The first monument that one sees when approaching the Citadel Mound is the monumental Early Phrygian Citadel Gate, whose stone walls still rise to a height of 10 m (figs. 1-4). This appears to have been the principal entrance into the citadel from its initial construction in the 9th century through at least the fourth century B.C., when it probably went out of use. Despite the ravages of armed conflict and earthquakes, it still remains the best-preserved Iron Age citadel gate in Asia Minor.
When the gate was seriously damaged by the earthquake of 1999, the Turkish Ministry of Culture and Tourism asked us to develop a program for emergency intervention in order to ensure that the building would not deteriorate any further.
This project, expertly supervised by Elisa Del Bono and Angelo Lanza, has required us to remove the upper twelve courses of stones that sustained the greatest damage, row by row, and to reinsert them once they had been conserved. This erection of a 10 m high scaffold topped by an aluminum gantry crane made it possible for us to safely remove the damaged stones from the south bastion and conserve them next to their original position.
The damaged blocks were consolidated with epoxy injections and the insertion of stainless-steel bars, while stainless-steel straps were installed in blocks along the 8th, 10th, and 12th courses in order to anchor these blocks to the core of the wall (fig. 3). Since the beginning of the project, we have conserved 112 damaged blocks, and thirty conserved blocks have been placed back in their original position on the gate with the aid of a crane (fig. 4).
There was additional intervention along the east wall of the South Bastion, where the stones had also become unstable over the course of centuries. These stones were essentially rectangular and laid in discernible courses, but the height of the stones in a single row could vary considerably. Consequently, the ancient architects inserted smaller “chinking” stones into the resulting interstices to create a smooth face, all of which would have been camouflaged in antiquity by a layer of mud plaster. Many of these smaller stones had fallen during a succession of earthquakes, and the larger stones had cracked as a consequence. The latter were stabilized this year with micro-injections of epoxy, and new chinking stones were inserted in the open joints around them.
The 2018 season will witness the completion of this project, with all of the conserved stones set back in place and covered by a “green cap” of shallow rooted grass over a layer of geo-textile. This will prevent water from entering the masonry and further damaging it, in that the roots will absorb the water during the rainy season, but will not grow deep enough to penetrate the masonry. None of this elaborate conservation would have been possible without the generous support supplied by the J. M. Kaplan Fund, the Merops Foundation, the C.K. Williams II Foundation, and the Selz Foundation, and it is difficult to find the words to thank them adequately.
The Early Phrygian citadel’s industrial quarter, or “Terrace Building Complex”, served as a center for food preparation and weaving activities on the Citadel Mound (fig. 1). The complex in question consists of two parallel structures, each of which would have been approximately 100 m long and positioned on either side of a 16 m wide court. An accident at or near one of the building’s hearths probably caused a major fire ca. 800 B.C., judging by the pattern of the destruction, and the carbonized seeds discovered within the building suggest that the event occurred during the summer, when the winds would have quickly fanned the flames.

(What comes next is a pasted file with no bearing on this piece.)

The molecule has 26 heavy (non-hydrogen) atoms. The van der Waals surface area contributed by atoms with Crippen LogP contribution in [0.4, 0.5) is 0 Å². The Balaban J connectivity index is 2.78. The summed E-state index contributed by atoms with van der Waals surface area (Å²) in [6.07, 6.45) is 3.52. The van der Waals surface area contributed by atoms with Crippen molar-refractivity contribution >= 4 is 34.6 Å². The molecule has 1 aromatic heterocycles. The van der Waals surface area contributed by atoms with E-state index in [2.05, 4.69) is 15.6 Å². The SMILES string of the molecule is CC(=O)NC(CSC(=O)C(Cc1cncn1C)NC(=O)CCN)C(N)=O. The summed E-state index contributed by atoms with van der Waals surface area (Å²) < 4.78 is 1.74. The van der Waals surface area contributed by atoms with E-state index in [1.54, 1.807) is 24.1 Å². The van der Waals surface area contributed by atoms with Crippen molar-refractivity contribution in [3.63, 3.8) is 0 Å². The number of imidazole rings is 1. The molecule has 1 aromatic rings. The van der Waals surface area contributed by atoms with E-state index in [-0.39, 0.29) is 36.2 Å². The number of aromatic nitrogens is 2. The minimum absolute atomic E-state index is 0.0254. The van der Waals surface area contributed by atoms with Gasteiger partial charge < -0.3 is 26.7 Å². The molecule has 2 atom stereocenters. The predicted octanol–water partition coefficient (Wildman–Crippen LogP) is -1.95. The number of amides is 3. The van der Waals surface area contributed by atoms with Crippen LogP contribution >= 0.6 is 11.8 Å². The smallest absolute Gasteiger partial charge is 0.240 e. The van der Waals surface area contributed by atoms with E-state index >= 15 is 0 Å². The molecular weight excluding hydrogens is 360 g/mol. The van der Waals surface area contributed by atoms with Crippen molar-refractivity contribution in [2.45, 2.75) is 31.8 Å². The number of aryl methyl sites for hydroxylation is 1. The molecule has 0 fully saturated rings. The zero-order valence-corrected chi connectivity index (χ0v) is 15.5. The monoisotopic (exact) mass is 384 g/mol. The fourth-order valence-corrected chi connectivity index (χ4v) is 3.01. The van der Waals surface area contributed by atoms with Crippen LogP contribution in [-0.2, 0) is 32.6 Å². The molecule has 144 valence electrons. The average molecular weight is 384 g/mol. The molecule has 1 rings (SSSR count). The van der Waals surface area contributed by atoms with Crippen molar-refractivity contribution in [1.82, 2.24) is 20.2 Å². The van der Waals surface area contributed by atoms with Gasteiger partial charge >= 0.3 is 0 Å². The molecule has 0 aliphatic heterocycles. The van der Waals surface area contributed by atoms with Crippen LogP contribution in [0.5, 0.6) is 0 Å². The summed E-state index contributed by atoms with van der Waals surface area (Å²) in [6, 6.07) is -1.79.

The Terrace Building has been one of our primary projects in conservation since 1999 because the walls had been so badly damaged in the conflagration. The fire caused the walls to splay, and the stones are badly cracked in most cases. This summer we produced rectified elevations of the walls in the northern part of the complex to document the extent of the damage, which is severe. Field documentation also included the identification of stone types and a complete survey of the masonry, as a prelude to future conservation. The walls of six of the eight rooms in the complex have now been conserved, and we will start on the remainder next year.
Our third conservation area was conducted in tandem with the Museum of Anatolian Civilizations in Ankara and involved the tumulus of Bel Kavak, nearly 25 km to the north of Gordion. The tumulus had been attacked by looters who damaged what had been a well-preserved corbeled limestone roof of the main chamber. Subsequent rescue excavations by the Museum of Anatolian Civilizations yielded a two-chambered stone tomb of Early Hellenistic date, built of both granite and sandstone, which you can see in an axonometric view by Penn graduate student Sam Holzman (fig. 5). As Sam has observed, one of the most striking aspects of the tomb is its polychrome scheme, with bluish-white limestone for the floor slabs and wall stretchers, and a yellowish-orange granite for the binders, corbels, and door lintels.
Since the tomb chamber lay in a remote location, it was dismantled by Ankara Museum archaeologists and transported to the Gordion Museum for eventual reconstruction, although a number of the blocks had already been broken. The blocks that we conserved measured up to 2.40 m in length, and the conservation treatment involved the insertion of stainless-steel bars across the breaks, as well as the injection of liquid epoxy mixed with calcium carbonate inside the fracture (fig. 6). All of the principal blocks of the chamber are now stable, and the reconstruction can proceed. It is worth noting that Phrygian tomb chambers were built of wood between the 9th and 6th centuries; there is then a hiatus in monumental tomb construction for nearly two centuries, and when they begin again ca. 300 B.C. the chambers have changed to stone.